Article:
Horsch, the German manufacturer of tillage, seeding and crop protection equipment, has confirmed it is working on a full-scale autonomous vehicle that will undergo field trials this year.
The driverless machine seen briefly in a social media video clip is said by Philipp Horsch to be powered by a 400hp diesel engine and to use hydrostatic drive but with a hydro-mechanical ‘vario’ transmission being planned for the device.
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No steering front axle
The prototype runs on Claas Terra-Trac units with rubber traction belts as used on Axion 900 ‘half-track’ tractors but in this case without a steering front axle – which raises the question of how it is steered when a wheeled seed cart is rigidly bolted to the rear of the chassis as in the video.
However, in an international patent application for a larger machine, Horsch says “the tracks can be mounted or arranged on the frame construction to swivel around an upright axle, for example, and thus to be steerable.”
The application also hedges Horsch’s bets by describing both tracked and wheeled carrier vehicles, the latter using rocking beams pivoting about a point equidistant between the front and rear wheels that connects the two wheels on each side.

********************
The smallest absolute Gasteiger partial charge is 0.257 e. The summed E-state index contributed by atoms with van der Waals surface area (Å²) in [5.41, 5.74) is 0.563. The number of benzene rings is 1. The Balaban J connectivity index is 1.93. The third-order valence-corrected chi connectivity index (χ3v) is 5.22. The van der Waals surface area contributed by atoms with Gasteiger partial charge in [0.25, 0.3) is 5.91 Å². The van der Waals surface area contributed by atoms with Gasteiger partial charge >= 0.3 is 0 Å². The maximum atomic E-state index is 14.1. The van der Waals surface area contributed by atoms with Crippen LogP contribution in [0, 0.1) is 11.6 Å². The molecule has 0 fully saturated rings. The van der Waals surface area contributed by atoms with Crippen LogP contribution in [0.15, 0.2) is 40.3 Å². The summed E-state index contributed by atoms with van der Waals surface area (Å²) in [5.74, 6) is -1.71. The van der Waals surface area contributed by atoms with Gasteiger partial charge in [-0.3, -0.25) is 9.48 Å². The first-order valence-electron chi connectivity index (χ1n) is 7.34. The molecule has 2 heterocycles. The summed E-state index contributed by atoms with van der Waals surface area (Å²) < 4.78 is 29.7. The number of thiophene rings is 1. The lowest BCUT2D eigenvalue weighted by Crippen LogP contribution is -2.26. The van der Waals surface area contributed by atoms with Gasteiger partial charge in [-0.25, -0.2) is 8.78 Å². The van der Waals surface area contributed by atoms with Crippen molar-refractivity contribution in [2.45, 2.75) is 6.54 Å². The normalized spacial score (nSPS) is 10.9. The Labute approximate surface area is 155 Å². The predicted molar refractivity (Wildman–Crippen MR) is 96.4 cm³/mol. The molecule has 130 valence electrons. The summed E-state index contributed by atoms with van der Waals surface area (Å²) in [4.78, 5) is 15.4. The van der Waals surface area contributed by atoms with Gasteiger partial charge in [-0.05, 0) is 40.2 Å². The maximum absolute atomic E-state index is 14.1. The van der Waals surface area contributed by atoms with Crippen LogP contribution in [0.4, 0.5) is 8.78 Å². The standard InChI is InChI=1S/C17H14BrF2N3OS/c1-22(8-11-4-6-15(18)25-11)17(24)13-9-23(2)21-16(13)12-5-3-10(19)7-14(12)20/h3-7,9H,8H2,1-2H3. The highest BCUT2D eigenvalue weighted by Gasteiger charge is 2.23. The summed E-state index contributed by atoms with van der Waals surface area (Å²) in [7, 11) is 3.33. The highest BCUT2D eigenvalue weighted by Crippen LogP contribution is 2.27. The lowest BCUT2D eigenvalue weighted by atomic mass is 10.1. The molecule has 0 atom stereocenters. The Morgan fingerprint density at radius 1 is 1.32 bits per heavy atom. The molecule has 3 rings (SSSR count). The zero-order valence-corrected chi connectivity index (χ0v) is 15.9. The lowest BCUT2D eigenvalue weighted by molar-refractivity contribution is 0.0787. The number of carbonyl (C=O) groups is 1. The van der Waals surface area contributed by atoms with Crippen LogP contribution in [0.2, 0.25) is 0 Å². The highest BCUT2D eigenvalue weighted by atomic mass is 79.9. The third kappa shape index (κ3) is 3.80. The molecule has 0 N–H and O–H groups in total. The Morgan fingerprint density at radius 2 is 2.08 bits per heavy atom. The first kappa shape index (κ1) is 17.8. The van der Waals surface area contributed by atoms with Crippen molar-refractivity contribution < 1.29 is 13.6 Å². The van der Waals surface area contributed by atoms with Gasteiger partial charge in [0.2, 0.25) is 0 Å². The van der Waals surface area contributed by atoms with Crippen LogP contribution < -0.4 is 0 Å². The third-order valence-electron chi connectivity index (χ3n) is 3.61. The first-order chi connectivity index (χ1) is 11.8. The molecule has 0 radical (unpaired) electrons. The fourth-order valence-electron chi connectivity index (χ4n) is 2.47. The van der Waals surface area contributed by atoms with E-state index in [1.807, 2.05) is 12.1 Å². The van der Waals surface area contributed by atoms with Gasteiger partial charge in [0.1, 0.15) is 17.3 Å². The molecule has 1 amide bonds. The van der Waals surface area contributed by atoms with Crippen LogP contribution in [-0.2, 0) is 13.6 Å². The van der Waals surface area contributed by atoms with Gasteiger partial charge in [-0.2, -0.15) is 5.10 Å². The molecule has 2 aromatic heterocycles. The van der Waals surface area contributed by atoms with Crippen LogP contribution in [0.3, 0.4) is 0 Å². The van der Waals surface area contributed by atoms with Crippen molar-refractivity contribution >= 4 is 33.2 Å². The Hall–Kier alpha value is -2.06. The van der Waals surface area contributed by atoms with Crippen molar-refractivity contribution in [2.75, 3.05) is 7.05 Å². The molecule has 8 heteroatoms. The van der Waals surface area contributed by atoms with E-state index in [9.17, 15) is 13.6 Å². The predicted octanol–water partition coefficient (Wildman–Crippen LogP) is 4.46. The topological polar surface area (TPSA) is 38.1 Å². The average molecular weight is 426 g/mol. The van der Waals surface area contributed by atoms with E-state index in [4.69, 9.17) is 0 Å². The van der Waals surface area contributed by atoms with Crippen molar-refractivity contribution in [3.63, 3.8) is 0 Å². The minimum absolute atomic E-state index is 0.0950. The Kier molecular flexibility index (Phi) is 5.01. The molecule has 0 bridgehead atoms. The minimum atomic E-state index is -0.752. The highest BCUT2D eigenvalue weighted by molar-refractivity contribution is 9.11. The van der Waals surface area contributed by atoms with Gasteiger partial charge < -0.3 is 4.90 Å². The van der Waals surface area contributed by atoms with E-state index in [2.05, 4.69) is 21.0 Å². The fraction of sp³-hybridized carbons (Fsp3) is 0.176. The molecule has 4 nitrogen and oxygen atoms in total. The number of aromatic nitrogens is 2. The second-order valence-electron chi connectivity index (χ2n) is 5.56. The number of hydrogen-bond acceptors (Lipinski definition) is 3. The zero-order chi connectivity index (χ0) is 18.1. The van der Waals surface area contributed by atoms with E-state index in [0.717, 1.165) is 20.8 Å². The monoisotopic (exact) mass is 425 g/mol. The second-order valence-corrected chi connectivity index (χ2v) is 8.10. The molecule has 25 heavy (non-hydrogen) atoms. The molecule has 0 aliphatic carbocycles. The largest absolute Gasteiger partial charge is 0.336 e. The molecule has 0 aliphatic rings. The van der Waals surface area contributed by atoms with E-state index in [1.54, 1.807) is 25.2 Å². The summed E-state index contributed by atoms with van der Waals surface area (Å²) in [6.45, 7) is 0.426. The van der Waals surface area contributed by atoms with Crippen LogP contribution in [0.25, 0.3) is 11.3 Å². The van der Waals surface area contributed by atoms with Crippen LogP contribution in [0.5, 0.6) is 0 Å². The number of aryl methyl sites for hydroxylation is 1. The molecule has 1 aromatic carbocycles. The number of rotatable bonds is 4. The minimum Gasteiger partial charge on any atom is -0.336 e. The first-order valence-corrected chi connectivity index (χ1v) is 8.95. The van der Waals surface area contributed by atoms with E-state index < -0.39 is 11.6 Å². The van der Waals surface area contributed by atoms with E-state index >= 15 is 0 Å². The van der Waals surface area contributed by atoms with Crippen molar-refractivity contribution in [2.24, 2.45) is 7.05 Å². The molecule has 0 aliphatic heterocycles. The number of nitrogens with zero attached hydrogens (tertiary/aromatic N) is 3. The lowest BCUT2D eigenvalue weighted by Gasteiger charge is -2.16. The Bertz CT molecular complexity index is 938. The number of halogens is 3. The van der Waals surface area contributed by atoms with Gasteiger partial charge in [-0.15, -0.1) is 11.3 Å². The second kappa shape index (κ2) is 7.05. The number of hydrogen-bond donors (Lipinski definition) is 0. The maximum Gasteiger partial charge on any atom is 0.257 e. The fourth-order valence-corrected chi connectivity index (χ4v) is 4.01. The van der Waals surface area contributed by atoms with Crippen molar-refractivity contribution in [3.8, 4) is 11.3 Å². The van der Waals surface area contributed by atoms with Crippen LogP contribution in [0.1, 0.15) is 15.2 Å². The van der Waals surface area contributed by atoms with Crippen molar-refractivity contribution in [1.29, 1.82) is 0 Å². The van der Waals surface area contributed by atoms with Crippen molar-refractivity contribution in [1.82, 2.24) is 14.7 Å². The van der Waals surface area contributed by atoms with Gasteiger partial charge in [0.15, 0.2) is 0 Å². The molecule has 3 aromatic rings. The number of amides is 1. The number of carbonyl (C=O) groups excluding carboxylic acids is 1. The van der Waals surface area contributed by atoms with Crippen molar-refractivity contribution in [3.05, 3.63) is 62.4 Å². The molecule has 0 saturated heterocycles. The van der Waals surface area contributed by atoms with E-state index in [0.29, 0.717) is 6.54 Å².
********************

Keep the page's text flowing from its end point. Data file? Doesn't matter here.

In that respect, the chassis design appears similar in principle to that of the Agrifac and Amazone self-propelled sprayers and with potential for multi-mode steering.
No driver’s cab
Since both vehicle types have the engine mounted low ahead of the front axle, the lack of a driver’s cab to get in the way means there is plenty of space to carry interchangeable work modules.
The patents show drawings for planting, sowing, crop spraying and chaser bin equipment – all of which emphasises the scale of the proposed vehicles.
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the chassis design appears similar in principle to that of the Agrifac and Amazone self-propelled sprayers and with potential for multi-mode steering. - Photo: Horsch
Horsch dismisses use of a swarm of small robots
Describing the background to the new development, Horsch dismisses the use of a swarm of small robots as being impractical in terms of supply logistics – refilling seed hoppers or liquid tanks – and costly in terms of maintenance complexity.
It is also critical of towing solutions, such as an autonomously-operated tractor pulling conventional field equipment, because they offer no positive impact on purchasing costs and would require complex monitoring, guidance and control systems for the power unit and implement.
Instead, Horsch says: “The aim of the present invention is thus to create an autonomous agricultural carrier vehicle with which the effectiveness is not reduced, no additional towing vehicle is required for the equipment, and moreover no operator is absolutely necessary or permanently required during field work.”
Official details of Horsch’s chosen development and its technology partner are expected to be revealed in the first week of March.